Editors’ note: This essay was first published in Historical Studies in the Natural Sciences, Vol. 42, No. 5 (November 2012), 496-499. Special Issue “50 Years of The Structure of Scientific Revolutions,” edited by Michael Gordin and Erika Lorraine Milam. It is reprinted here with the permission of the author and HSNS editors.

“Structure” was a word to conjure with in 1962. Claude Lévi-Strauss’s Structural Anthropology had appeared in 1958 (translated into English in 1963); Noam Chomsky’s Syntactic Structures was first published in 1957 and had reached its fifth printing by 1965.[1] Even if they didn’t brandish the word “structure” in their titles, a cluster of influential books in the humanities and social sciences published circa 1960 raised hopes that the complexities of, say, the plays of Racine or cultural taboos or bargaining might reveal simpler basic structures the way an X-ray revealed skeletons.[2] The runaway success of Thomas Kuhn’s The Structure of Scientific Revolutions did its part to glamorize an already up-and-coming word. Even scholars more resistant to the lure of structuralism than linguists and anthropologists, for example historians and philosophers but also psychologists and psychoanalysts, fell under the spell of Kuhn’s structures of scientific development.[3]

Yet probably no word strikes historians of science nowadays reading Kuhn (if they do) as more dusty and dated than the once glittering “structure.” This is not because the whole book is a fossil from a bygone era. Even if it is no longer assigned in courses across the university, much of Kuhn’s analysis still seems fresh and even avant garde: the close studies of scientific pedagogy that he flagged as crucial to understanding the cognitive and social cohesion of research communities are still a desideratum; much work in the history, philosophy, and sociology of science still focuses on the resolution of controversies as the moment when researchers’ most fundamental assumptions are laid bare; topics such as the know-how implicit in mastering scientific paradigms have been revived by the history of the body and other explorations of what is often called, not always accurately, tacit knowledge. Even though many of the polestar words that do now guide the history of science—“context,” “controversy,” “consensus”—were first made luminous in Kuhn’s Structure, “structure” itself has lost its shine.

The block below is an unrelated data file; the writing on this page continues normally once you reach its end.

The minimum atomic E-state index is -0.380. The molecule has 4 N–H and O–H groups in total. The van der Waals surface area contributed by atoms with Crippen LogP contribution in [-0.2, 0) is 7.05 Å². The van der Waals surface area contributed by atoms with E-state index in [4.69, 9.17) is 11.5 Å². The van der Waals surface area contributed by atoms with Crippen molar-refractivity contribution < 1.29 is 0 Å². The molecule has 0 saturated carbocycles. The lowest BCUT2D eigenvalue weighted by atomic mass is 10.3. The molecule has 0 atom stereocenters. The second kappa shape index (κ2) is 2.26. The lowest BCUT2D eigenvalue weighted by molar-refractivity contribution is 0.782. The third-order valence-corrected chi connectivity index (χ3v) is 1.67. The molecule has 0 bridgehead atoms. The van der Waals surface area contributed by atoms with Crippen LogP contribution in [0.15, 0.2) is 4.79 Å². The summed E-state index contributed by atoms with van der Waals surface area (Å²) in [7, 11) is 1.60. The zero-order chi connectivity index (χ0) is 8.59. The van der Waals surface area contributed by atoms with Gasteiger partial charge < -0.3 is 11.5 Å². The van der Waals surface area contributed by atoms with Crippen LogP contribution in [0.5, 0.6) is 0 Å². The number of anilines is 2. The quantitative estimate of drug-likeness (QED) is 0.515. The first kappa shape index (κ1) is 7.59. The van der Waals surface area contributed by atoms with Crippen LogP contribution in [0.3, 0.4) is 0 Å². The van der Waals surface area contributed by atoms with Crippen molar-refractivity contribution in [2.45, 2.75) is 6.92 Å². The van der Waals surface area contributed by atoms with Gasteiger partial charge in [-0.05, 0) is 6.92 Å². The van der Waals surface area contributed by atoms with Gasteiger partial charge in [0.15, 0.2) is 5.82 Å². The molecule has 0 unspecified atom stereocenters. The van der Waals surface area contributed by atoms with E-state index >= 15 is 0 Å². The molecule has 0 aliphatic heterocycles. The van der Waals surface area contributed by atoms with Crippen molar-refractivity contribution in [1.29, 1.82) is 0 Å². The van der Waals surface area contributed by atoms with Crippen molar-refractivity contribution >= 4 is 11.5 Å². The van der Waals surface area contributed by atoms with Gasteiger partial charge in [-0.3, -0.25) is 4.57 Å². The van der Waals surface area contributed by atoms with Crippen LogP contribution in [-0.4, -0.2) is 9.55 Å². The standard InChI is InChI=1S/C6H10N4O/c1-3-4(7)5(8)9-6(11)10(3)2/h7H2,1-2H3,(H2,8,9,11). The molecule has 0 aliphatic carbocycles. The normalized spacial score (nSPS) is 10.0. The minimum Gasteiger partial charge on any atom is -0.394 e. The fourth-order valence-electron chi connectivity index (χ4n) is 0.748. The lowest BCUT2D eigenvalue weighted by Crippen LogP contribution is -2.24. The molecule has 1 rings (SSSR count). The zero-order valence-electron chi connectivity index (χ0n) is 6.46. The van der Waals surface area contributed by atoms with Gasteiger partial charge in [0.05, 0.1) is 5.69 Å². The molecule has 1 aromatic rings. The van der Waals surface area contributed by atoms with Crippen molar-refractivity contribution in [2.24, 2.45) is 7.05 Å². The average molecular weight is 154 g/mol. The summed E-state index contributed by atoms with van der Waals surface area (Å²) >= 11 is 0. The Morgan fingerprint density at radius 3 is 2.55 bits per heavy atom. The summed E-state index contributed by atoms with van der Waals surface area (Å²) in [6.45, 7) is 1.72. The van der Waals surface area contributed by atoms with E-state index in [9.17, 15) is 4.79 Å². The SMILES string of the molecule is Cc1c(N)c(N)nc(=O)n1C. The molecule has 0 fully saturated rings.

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Special Focus: Structures

In the course of the twentieth century, structure became a central category of thought across a wide array of sciences. From linguistics to anthropology, psychoanalysis and history, the epistemic aim of analyzing structures guided a diverse range of research programs. And yet, the quest for immaterial or timeless structures that might underlie, order, organize—let alone determine—more readily perceptible domains of reality today appears strange, even suspicious, to most cultural anthropologists and historians of science. To grapple with these changes in the epistemic virtues guiding the work of anthropologists and their historians, as well as structures’ many afterlives outside of the academy, this Special Focus Section aims to adopt a broader historical view of the phenomenon by shifting analytic attention away from specific structuralist texts, intellectuals, and institutions toward structures as epistemic things in the history of anthropology and adjacent domains of inquiry.

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